A YOUNG MAN WITH AN IDEAL
The lean years of the first half of the 1 and industrial strife. It was a period of by unemployment. When work was available the price of commodities high in the 'Hun were almost non-existent. Such conditions led to the Chartist Riots, industrial str days for workers in industry. Hardship an destiny of a dispirited people.
9th Century produced much social
depression in industry followed it was hard, wages were low and gry Forties'. Social amenities
created discontent which later ife, and strikes. They were harsh d frustration seemed to be the
Yet history reminds us that in such times born, and visions of better times inspire schemes and plans for social amelioration
and circumstances ideals are d men and women to press forward , better conditions in industry,
and a culture that sheds light on social, moral responsibilities in all spheres of the community.
Towards the middle of the 19th Century these inner strivings and aspirations found an expression in benevolent legislation and the founding of various national organisations whose aims and objectives were directed towards the eradication of some of the demoralizing effects of debasing and deplorable social and industrial practices which had scarred the lives of children and adults.
Lord Shaftsbury laboured for many years, in and out of Parliament, to curb the exploitation of children in industry. Boys and girls of the age of six, and in some cases younger, were employed in our land to do brutalising work in the coal mines, or worked for unreasonable hours in factories. After many years of endeavour, the Mines Act introduced by Lord Shaftsbury in 1842, made it illegal for boys under the age of ten to be employed in coal mines, and female labour, both girls and women, was prohibited in the mines.
Benevolent Institutions founded about this time included Dr. Barnado's Homes (1866), the Ragged Schools Union (1843) (to provide education for underprivileged boys), the National Society for the Prevention of Cruelty to Children (1884),and the Young Men's Christian Association (1844). Florence Nightingale strove for a new orientation of Hospital Service in the mid-century years. British and National Schools, founded in 1810, were the first recipients of Government grants in 1833 (£1O,OOO for each organisation). This eventually led to state education (The Education Act of 1870) whereby it became a legal obligation for parents to ensure their children, over the age of five, were provided with a suitable standard of education -in a state school if necessary.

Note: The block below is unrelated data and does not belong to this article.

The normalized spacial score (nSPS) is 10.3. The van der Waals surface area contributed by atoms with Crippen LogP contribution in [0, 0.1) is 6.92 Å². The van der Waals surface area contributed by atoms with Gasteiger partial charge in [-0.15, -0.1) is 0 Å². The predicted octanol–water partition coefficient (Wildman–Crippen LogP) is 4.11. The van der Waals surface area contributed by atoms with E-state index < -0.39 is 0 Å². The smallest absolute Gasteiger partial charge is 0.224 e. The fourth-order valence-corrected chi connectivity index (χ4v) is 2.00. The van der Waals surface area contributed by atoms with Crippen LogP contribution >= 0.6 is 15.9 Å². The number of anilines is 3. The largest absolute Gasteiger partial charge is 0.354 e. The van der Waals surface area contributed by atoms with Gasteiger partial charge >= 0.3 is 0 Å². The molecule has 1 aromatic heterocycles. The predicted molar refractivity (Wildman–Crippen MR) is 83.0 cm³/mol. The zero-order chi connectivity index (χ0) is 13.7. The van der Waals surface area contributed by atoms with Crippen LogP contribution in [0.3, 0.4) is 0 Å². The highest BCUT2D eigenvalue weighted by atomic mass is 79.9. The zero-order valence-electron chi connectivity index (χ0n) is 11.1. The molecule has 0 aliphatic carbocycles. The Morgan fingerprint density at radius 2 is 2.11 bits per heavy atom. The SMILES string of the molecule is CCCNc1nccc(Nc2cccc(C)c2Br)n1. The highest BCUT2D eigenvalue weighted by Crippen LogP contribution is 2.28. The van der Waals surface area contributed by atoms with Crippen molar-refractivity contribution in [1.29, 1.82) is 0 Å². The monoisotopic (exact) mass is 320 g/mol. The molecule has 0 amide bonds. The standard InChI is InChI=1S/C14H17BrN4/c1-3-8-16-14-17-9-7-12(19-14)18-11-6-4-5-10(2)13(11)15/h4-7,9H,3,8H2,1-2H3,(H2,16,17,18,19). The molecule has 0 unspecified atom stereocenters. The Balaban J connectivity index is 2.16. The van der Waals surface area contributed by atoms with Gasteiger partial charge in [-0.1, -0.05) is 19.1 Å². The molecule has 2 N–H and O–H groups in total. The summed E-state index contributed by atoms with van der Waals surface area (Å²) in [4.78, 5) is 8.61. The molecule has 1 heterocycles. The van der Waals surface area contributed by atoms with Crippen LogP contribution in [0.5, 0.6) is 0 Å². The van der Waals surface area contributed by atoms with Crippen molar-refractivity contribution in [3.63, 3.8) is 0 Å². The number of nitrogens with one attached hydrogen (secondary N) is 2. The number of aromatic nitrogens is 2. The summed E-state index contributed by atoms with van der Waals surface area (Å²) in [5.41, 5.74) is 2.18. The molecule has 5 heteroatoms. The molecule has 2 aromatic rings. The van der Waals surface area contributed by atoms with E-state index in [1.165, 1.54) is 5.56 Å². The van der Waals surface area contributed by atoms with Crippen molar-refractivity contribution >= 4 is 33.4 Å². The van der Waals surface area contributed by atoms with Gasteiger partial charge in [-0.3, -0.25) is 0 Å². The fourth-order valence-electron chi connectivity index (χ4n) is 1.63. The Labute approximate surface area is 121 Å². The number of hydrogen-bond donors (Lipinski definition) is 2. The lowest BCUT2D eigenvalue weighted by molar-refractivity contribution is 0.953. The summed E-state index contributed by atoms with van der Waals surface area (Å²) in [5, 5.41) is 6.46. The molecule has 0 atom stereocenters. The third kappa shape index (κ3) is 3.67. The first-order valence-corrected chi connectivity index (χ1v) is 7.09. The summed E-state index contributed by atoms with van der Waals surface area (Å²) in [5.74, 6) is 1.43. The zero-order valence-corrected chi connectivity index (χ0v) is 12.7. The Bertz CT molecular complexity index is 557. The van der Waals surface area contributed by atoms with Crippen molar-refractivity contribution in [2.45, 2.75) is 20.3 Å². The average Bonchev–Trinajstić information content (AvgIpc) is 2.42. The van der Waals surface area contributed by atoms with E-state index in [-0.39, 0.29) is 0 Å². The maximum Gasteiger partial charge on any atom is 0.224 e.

The above mentioned, and other organisations, prepared the way for social amenities, industrial emancipation and facilities for culture and education for the hard core of the people of this country.
Whatever weaknesses critics saw in the activities of these Voluntary Societies, today the essential elements of their services are available where and when needed.
It was early in this period, (June, 1836) that a young man, George Williams of Dulverton, Somerset, was driven in his father's trap to Bridgwater. The trap drew up outside a drapery establishment and that was the beginning of a two year apprenticeship for George. His parents were farmers but they had agreed the boy would never make a farmer. Little is known of the life of